Pakistan’s ‘Environment be Damned’ Approach Having Disastrous Effects

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The Ravi Riverfront Urban Development Project (RUDP) is an urban development megaproject in Lahore that runs along the Ravi River. It includes the construction of a 40,000-hectare (100,000-acre) planned city and the rehabilitation of the Ravi River into a perennial freshwater body. However, there has been criticism of this project for some time now.

A recently released fact-finding report by Human Rights Commission of Pakistan (HRCP) serious concerns as to the environmental and human rights implications of RUDP. According to HRCP, “based on consultations with civil society, including environmental activists and experts, and field visits to several villages affected by the land acquisition being carried out under the project, HRCP has reason to conclude that—contrary to the Punjab government’s claims—the RUDP will neither help provide affordable housing to the needy nor protect the local environment. In fact, the project is likely to render homeless hundreds of poor farmers and their families who rely on agricultural production to survive. The opaque nature of the project, and the fact that it has involved top-down decision making, has rightly been criticised by civil society and environmental experts alike.”

Further, the report states, “the project’s environmental impact assessment (EIA) is flawed on numerous counts, not least of which are poor levels of stakeholder consultation, vague commitments on how noise, water and air pollution levels will be controlled, and lack of attention to cheaper alternatives to cleaning the water body.”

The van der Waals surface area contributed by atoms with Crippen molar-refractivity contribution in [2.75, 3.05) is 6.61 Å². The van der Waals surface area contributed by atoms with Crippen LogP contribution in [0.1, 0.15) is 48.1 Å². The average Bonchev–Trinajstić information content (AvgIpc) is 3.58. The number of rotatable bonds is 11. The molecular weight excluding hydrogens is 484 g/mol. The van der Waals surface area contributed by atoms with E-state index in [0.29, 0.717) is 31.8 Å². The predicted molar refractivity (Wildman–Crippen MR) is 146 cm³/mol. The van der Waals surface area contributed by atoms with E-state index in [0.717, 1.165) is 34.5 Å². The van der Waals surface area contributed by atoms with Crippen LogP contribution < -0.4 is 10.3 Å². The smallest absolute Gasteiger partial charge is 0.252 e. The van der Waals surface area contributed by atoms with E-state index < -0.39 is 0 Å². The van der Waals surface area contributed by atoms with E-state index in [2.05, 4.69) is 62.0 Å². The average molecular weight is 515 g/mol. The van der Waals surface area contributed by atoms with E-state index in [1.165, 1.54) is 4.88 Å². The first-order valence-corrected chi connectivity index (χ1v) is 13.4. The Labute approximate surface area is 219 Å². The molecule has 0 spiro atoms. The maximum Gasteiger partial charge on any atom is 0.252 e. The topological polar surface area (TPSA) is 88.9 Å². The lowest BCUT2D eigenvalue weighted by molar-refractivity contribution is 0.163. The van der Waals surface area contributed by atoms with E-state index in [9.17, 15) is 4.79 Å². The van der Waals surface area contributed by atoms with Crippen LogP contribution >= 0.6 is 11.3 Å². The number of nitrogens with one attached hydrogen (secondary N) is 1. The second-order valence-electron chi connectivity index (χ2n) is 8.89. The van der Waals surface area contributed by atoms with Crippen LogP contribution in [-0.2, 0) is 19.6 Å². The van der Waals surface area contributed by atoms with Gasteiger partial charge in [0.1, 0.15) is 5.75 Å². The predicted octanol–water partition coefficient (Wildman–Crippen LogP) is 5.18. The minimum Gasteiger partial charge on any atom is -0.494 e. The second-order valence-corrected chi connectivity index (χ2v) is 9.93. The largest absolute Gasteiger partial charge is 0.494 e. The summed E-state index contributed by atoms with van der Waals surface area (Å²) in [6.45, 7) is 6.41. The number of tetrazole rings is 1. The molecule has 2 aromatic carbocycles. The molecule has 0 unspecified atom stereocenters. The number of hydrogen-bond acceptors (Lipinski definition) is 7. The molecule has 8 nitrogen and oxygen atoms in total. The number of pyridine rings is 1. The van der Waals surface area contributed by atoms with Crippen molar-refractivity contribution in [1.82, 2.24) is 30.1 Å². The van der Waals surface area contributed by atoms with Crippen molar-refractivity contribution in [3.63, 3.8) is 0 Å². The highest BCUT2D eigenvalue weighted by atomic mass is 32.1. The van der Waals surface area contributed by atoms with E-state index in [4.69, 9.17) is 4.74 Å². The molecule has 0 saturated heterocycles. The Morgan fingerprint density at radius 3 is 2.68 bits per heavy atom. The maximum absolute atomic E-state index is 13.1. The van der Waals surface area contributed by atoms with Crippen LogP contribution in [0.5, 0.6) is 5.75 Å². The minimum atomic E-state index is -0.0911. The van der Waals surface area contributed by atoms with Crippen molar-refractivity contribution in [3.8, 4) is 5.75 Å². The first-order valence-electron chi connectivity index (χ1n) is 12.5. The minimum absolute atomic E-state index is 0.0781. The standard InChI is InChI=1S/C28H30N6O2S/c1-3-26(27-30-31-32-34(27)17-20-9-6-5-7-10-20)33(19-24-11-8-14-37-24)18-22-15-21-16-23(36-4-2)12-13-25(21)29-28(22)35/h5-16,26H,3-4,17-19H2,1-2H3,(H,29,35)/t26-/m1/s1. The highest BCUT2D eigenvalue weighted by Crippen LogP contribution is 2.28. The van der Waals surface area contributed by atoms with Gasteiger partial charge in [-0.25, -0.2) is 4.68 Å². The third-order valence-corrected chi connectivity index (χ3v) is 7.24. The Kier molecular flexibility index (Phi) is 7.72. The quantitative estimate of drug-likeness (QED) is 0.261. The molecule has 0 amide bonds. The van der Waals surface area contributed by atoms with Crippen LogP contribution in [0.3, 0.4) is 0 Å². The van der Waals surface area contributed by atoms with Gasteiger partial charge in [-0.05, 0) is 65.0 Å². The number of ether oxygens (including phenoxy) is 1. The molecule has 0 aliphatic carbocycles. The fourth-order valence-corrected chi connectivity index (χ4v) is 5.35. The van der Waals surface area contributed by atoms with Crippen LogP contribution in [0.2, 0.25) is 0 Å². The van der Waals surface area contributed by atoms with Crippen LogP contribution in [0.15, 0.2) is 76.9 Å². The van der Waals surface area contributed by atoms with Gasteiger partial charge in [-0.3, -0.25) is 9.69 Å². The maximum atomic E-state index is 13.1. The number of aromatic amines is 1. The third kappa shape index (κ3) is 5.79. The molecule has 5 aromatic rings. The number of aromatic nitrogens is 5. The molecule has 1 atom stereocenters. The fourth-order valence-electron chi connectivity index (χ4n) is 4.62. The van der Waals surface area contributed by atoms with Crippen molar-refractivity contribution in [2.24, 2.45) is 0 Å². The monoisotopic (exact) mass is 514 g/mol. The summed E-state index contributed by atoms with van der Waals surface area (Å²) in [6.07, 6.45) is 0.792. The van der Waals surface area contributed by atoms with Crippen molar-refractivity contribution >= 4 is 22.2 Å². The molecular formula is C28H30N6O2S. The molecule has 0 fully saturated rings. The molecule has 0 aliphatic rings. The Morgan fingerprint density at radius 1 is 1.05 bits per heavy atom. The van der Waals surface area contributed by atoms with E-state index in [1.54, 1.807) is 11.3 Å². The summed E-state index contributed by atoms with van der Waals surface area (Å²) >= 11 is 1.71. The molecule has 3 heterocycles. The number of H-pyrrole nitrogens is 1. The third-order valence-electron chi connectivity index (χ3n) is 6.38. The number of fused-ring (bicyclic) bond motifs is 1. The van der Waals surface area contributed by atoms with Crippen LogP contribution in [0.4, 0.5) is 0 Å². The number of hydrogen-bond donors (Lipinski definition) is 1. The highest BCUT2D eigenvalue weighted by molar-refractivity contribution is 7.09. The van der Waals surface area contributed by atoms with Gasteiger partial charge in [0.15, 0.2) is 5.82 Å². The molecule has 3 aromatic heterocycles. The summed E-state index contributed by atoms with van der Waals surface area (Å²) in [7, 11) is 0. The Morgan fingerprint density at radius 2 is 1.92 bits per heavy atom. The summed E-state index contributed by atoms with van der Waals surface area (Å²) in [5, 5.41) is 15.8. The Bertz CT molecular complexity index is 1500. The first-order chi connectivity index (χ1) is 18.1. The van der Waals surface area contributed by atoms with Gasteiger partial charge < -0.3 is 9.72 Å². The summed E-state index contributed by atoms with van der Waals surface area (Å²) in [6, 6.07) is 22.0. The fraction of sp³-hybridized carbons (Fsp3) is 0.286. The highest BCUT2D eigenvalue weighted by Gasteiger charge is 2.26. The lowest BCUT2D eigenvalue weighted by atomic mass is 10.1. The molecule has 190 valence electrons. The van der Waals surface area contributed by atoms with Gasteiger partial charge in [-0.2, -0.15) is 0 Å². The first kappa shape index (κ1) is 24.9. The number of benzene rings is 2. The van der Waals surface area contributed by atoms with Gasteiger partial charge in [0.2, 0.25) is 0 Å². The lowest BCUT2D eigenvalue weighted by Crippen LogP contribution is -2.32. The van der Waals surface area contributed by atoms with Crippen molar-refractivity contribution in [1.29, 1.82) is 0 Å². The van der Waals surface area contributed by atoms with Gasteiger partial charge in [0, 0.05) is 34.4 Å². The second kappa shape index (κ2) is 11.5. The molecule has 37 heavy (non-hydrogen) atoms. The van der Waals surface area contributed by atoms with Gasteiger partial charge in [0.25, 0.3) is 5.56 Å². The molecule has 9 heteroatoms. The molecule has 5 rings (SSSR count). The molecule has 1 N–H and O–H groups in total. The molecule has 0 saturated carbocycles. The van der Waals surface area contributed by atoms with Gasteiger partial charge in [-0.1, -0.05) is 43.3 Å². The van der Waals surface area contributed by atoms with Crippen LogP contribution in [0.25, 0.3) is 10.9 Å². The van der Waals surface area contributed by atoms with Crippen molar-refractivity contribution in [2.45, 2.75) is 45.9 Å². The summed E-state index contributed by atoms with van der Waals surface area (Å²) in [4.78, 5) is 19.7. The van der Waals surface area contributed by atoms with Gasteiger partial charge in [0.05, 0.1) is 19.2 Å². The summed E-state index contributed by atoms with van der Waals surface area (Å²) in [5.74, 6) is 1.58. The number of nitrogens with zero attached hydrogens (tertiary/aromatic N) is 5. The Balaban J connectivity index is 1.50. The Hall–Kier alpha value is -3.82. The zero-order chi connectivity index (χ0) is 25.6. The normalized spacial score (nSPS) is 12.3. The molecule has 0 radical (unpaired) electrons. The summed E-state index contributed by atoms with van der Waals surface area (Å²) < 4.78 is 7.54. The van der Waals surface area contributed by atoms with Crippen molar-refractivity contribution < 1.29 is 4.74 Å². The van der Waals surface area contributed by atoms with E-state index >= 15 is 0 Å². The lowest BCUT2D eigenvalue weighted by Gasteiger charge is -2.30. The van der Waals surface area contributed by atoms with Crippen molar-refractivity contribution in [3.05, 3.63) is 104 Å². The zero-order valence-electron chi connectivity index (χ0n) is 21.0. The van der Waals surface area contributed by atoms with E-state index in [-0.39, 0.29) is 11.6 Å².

Also, according to HRCP “the Ravi Urban Development Authority has completely disregarded the human cost of its project to local farmers and failed to present sustainable alternatives to their relocation and loss of livelihood. Instead of ensuring greater inclusiveness by involving locals, the government is attempting to strong-arm farmers into selling their lands by involving the army-run Frontier Works Organisation in development work and deploying police to the area as a harassment tool. Many of these concerns have not, moreover, received the media attention they clearly warrant.”

Finally, HRCP demands “that all development work in the area be halted, including land acquisition, until the project’s EIA is revised, with input from all stakeholders—including landowners—and compensation issues settled satisfactorily. Importantly, no forcible occupation of land should take place and no pressure tactics employed to buy land.”

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Author: Syed Hussainy